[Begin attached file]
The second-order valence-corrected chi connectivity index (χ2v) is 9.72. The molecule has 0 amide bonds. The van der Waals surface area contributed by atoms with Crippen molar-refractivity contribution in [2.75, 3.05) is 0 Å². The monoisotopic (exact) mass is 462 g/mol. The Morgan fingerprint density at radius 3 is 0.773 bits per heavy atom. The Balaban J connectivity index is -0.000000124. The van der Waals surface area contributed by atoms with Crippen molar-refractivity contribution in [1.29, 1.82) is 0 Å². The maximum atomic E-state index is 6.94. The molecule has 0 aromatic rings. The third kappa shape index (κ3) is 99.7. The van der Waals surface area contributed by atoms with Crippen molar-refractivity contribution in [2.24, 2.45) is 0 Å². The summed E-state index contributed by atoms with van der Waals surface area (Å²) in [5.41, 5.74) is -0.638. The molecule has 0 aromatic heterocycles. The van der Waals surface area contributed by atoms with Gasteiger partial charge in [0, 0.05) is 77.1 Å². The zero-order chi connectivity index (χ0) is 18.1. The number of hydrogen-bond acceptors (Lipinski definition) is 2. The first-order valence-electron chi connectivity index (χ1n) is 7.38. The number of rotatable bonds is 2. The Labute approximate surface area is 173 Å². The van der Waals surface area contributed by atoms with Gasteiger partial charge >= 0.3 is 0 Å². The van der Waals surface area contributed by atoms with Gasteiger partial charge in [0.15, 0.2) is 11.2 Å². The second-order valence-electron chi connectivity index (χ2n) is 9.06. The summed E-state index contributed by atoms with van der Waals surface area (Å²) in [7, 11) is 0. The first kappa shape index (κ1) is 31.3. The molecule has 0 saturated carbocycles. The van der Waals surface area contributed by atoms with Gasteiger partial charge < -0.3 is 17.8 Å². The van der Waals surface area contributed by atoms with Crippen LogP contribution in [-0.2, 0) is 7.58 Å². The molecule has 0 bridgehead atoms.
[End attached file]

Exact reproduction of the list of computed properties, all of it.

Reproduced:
The second-order valence-corrected chi connectivity index (χ2v) is 9.72. The molecule has 0 amide bonds. The van der Waals surface area contributed by atoms with Crippen molar-refractivity contribution in [2.75, 3.05) is 0 Å². The monoisotopic (exact) mass is 462 g/mol. The Morgan fingerprint density at radius 3 is 0.773 bits per heavy atom. The Balaban J connectivity index is -0.000000124. The van der Waals surface area contributed by atoms with Crippen molar-refractivity contribution in [1.29, 1.82) is 0 Å². The maximum atomic E-state index is 6.94. The molecule has 0 aromatic rings. The third kappa shape index (κ3) is 99.7. The van der Waals surface area contributed by atoms with Crippen molar-refractivity contribution in [2.24, 2.45) is 0 Å². The summed E-state index contributed by atoms with van der Waals surface area (Å²) in [5.41, 5.74) is -0.638. The molecule has 0 aromatic heterocycles. The van der Waals surface area contributed by atoms with Gasteiger partial charge in [0, 0.05) is 77.1 Å². The zero-order chi connectivity index (χ0) is 18.1. The number of hydrogen-bond acceptors (Lipinski definition) is 2. The first-order valence-electron chi connectivity index (χ1n) is 7.38. The number of rotatable bonds is 2. The Labute approximate surface area is 173 Å². The van der Waals surface area contributed by atoms with Gasteiger partial charge >= 0.3 is 0 Å². The van der Waals surface area contributed by atoms with Gasteiger partial charge in [0.15, 0.2) is 11.2 Å². The second-order valence-electron chi connectivity index (χ2n) is 9.06. The summed E-state index contributed by atoms with van der Waals surface area (Å²) in [7, 11) is 0. The first kappa shape index (κ1) is 31.3. The molecule has 0 saturated carbocycles. The van der Waals surface area contributed by atoms with Gasteiger partial charge < -0.3 is 17.8 Å². The van der Waals surface area contributed by atoms with Crippen LogP contribution in [-0.2, 0) is 7.58 Å². The molecule has 0 bridgehead atoms.